Grinding Venison for Hamburger – a simple lesson from our experience.
January 26, 2024

First of all, we watched lots of YouTube videos on grinding venison.  It looked straightforward and simple.

It will be simple, now that we have successfully completed our first attempt.  Aren’t all new tasks and experiences like that? We learned so much about what to do and what not to do after first doing it.

Lessons in life.

We did many things right, but equally as many wrong.

First, we took the venison and pork out of the freezer to partially thaw before we started processing the meat.  Partially frozen meat cuts and grinds easier.  That was good.

Next, we took the grinder apart and cleaned all the factory parts, that was good. What wasn’t so good is that Jan put the parts back in backwards.  Not so good, but not a disaster either. We realized quickly that the grinder was not grinding correctly and shut it down, unplugged the unit and set things right. Whew!

Not so good, we wasted some time taking the cutting wheels out and exchanging them and making sure they went in correctly.  Good was, we always unplugged the grinder while we were handling the blades and cutting wheels.

All versions of YouTube were a bit different, some mixed their venison with pork, others with beef, and some with rendered and processed fat.  There was also a discrepancy in the amount of fat to venison.  We went with the 70% venison to 30% pork ratio.  However, we purchased pork butt roasts and when we did the calculation, we didn’t take into account the bone in the pork roast. So, we basically ended up with a leaner burger, more like 80% venison to 20% pork fat ratio.  That is neither good or bad, more a matter of taste and we felt the taste was very much to our liking.

We had a great set-up. The meat was already cut and cleaned of tendons, bone, and muscle.  We just needed to cut it into chunks that would fit into the funnel of the auger.  Tom cut and Jan did the grinding. Our system worked smoothly and we ground over 30 pounds of burger fairly quickly. We did the course grind first, then the fine grind for the burger.  It was all good, however, had we been thinking ahead, we would have packaged the meat during the second grind.  We didn’t and had to run the meat through a third time so we could stuff it into the sleeves, thereby extending our processing time. We did not grind a third time, we basically sent the meat back through the auger to stuff it into the sleeves.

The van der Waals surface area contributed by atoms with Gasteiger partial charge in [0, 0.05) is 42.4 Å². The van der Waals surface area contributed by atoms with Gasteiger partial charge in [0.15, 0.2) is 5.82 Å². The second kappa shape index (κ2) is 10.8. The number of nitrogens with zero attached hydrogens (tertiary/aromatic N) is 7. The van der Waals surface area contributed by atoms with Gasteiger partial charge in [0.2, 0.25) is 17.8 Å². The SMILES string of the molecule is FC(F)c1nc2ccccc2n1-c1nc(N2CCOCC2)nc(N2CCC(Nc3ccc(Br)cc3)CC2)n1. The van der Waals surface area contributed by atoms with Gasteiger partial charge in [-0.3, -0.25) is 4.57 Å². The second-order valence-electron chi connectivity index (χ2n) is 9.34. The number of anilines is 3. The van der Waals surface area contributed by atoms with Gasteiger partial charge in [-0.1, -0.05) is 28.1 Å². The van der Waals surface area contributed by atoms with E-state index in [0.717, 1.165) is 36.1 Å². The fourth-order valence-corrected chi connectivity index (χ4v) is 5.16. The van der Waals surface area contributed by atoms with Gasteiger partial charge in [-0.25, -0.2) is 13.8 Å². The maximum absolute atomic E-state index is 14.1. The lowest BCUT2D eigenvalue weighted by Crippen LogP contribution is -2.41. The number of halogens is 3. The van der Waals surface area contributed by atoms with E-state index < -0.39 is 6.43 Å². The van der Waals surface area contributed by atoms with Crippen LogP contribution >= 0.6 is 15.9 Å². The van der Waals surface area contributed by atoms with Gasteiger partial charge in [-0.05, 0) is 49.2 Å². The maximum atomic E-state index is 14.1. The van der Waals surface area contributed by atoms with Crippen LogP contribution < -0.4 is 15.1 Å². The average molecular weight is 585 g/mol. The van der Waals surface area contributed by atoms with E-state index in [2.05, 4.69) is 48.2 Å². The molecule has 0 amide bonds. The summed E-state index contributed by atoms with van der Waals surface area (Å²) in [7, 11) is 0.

All in all, the first process went pretty well, and we had fun learning.  Tom previously took his venison to the butcher to process and at that time, it cost around $5.00 a pound to process. And even though the butcher tells you it’s your deer, how do you know it truly is, unless you stand and watch? Tom has shot the animal in the head and gets meat back with bloodshot hams and shoulders, how does that happen?  How do you know you are getting all of the meat from the deer you harvested? Does he trim the rib meat? Did you get the cuts you were expecting? So many questions.

What we know is; it was our property, our kill, we cleaned it and prepared it for the freezer.  We then processed the burger, in our shop, on our equipment, and packaged it the way we chose.  From start to finish. The cost? One bullet, our time, the grinder (buy a quality grinder which is an investment for years), the pork, and the packaging material. We highly recommend, if possible, that you do your own processing. The savings are incredible and you are getting clean, unadulterated, non-hormone injected meat.

Next up: we’re making venison salami. We are looking forward to the next lesson and the salami!